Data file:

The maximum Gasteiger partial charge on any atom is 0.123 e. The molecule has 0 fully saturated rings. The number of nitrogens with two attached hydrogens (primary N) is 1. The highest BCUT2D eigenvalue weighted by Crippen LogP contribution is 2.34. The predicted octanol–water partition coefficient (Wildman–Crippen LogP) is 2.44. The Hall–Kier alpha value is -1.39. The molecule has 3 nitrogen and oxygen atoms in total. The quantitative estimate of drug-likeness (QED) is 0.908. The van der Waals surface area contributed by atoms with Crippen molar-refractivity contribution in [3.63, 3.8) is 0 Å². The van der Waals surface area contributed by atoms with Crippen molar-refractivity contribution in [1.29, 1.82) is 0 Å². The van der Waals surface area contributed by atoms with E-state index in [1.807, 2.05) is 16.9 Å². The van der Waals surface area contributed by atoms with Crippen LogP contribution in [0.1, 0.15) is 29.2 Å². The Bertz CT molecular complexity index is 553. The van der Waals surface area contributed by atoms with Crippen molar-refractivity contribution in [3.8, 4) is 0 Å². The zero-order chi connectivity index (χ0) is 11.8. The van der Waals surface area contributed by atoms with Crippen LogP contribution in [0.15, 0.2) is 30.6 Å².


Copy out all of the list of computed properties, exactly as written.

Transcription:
The maximum Gasteiger partial charge on any atom is 0.123 e. The molecule has 0 fully saturated rings. The number of nitrogens with two attached hydrogens (primary N) is 1. The highest BCUT2D eigenvalue weighted by Crippen LogP contribution is 2.34. The predicted octanol–water partition coefficient (Wildman–Crippen LogP) is 2.44. The Hall–Kier alpha value is -1.39. The molecule has 3 nitrogen and oxygen atoms in total. The quantitative estimate of drug-likeness (QED) is 0.908. The van der Waals surface area contributed by atoms with Crippen molar-refractivity contribution in [3.63, 3.8) is 0 Å². The van der Waals surface area contributed by atoms with Crippen molar-refractivity contribution in [1.29, 1.82) is 0 Å². The van der Waals surface area contributed by atoms with E-state index in [1.807, 2.05) is 16.9 Å². The van der Waals surface area contributed by atoms with Crippen LogP contribution in [0.1, 0.15) is 29.2 Å². The Bertz CT molecular complexity index is 553. The van der Waals surface area contributed by atoms with Crippen molar-refractivity contribution in [3.8, 4) is 0 Å². The zero-order chi connectivity index (χ0) is 11.8. The van der Waals surface area contributed by atoms with Crippen LogP contribution in [0.15, 0.2) is 30.6 Å².